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As protesters roar, bill waits for Brewer

Dozens of demonstrators gathered in front of the Sheraton hotel in downtown Phoenix Thursday to protest SB 1070, an Arizona immigration bill that has been drawing national attention since it passed the state Legislature Monday.

Gov. Jan Brewer was guest speaking at the hotel for the anniversary dinner of Chicanos por la Causa, a nonprofit statewide organization that provides services and programs for communities in areas like education and economic development.

The group of protesters positioned themselves just outside the hotel’s vehicle drop-off area. Police and hotel staff stood at the ready, making sure demonstrators did not enter the building.

Students, locals and out-of-state visitors marched to the beat of various chants, raising their signs in the rain and bouncing to a rhythm.

“Hey! Hey! Ho! Ho! SB 1070 has got to go!” they shouted.

SB 1070 would make illegal immigration a crime in Arizona. The bill would allow law enforcement officials to question a person about his or her legal status if “reasonable suspicion” exists.

However, law enforcement officials may not make this judgment based only on race, color or national origin, the bill states. For example, officers will not be able to stop someone based on race, but have to instead “make lawful contact” before asking about legal status.

Present in the crowd of demonstrators were five of the nine college students arrested for chaining themselves to the doors of the State Capitol building Tuesday during another demonstration against SB 1070.

Known by protesters as the Capitol Nine, the students were released early Wednesday under judicial orders to not return to the legislative building.

“Our action was a small part of a larger movement,” said Ruben Palomares, an ASU political science senior and one of the nine students arrested on Tuesday. “That was our contribution, but it’s not over. … The bill, it isn’t vetoed yet. The community is still hurting.”

Joaquin Rios, a second-year law student and protester at the rally, said the bill would fracture the relationship between law enforcement officials and the community.

“The way [the bill] is implemented is going to put a chill on the relationship between law enforcement and the community at large,” he said. “When there is a breakdown in the trust between law enforcement and anybody, regardless of their immigration status, that makes everybody less safe.”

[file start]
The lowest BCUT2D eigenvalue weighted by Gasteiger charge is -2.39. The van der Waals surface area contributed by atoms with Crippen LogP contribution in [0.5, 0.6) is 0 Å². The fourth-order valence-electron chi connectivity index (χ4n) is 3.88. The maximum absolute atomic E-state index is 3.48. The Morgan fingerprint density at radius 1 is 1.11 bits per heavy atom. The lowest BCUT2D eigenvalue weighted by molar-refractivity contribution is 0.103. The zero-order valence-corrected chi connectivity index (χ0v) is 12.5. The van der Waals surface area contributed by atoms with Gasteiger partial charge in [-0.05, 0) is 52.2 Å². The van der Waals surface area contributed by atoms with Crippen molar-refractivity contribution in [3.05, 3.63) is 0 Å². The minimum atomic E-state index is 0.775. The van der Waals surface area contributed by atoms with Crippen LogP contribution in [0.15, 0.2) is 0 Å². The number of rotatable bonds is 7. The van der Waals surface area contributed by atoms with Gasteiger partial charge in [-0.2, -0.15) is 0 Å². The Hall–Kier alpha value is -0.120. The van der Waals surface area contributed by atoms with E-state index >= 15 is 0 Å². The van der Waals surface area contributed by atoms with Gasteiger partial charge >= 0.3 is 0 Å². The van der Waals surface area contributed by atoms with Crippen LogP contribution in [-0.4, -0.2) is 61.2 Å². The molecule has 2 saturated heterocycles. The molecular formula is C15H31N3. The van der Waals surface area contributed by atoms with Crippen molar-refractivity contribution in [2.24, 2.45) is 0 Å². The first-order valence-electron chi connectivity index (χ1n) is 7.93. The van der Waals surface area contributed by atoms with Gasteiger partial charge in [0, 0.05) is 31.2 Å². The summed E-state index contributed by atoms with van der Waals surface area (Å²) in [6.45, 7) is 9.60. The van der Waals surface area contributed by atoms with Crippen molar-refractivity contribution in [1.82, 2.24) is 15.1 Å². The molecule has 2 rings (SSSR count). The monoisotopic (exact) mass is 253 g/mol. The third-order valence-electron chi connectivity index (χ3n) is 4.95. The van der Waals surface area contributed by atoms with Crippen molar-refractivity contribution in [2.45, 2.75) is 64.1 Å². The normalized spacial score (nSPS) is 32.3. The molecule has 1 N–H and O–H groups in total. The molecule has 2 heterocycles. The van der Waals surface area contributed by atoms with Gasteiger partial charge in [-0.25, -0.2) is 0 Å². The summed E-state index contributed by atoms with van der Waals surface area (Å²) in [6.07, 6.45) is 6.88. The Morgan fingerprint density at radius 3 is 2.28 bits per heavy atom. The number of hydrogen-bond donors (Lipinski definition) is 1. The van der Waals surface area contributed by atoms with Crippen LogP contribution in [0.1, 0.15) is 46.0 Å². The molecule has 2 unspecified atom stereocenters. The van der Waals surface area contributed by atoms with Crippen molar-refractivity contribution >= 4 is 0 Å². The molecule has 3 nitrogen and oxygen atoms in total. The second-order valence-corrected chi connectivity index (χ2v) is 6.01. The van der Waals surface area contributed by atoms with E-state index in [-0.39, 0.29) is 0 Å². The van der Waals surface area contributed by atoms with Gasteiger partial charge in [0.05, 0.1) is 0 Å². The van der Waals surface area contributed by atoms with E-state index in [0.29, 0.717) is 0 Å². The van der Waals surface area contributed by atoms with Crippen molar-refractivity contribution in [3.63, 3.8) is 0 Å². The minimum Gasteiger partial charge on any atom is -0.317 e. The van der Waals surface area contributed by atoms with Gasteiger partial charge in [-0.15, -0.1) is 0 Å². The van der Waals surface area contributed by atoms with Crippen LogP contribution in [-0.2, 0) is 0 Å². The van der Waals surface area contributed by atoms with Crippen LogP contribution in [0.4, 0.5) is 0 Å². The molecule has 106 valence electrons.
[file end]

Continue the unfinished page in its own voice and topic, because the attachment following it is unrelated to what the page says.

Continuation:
State Sen. Russell Pearce, R-Mesa, the bill’s author, appeared on CNN’s “Rick’s List” Wednesday, denying that the legislation expands law enforcement powers.

“Illegal is not a race, it’s a crime,” he said.

Pearce said state lawmakers put a civil rights provision in the bill, making it illegal for law enforcement officials to question someone’s legal status based on his or her skin color.

“It says you cannot use race and ethnicity as an issue,” he said.

Shana Higa, an attorney for Capitol Nine student Leiliana Clark, said SB 1070 is not just about civil rights, but also about the state’s economy.

“It’s going to be on the taxpayer’s dollar — us — to pay for this bill,” she said.

Higa also said that the legislation would overwhelm the state’s justice system.

“It’s going to require more prosecutors, more public offenders,” she said. “There’s never going to be enough room in the jails if this law goes into effect.”

Late Thursday night, Gov. Brewer posted the entire text of the 19-page bill on her Facebook profile.

“Much of the public discussion has been focused on the first two pages,” she said in the Facebook post. “I will do what I believe is right for Arizona.”

Gov. Brewer has until Saturday to veto, sign or let the bill become law without her signature. It’s been widely reported that Brewer will sign the bill today.

After a meeting with ASU’s Residence Hall Association Thursday night, ASU President Michael Crow told students he would send a letter to Brewer opposing the bill, said Athena Salman, a senator in the Undergraduate Student Government who attended the meeting.

Thousands of student protestors also demonstrated before the State Capitol Thursday and more activity is expected today.

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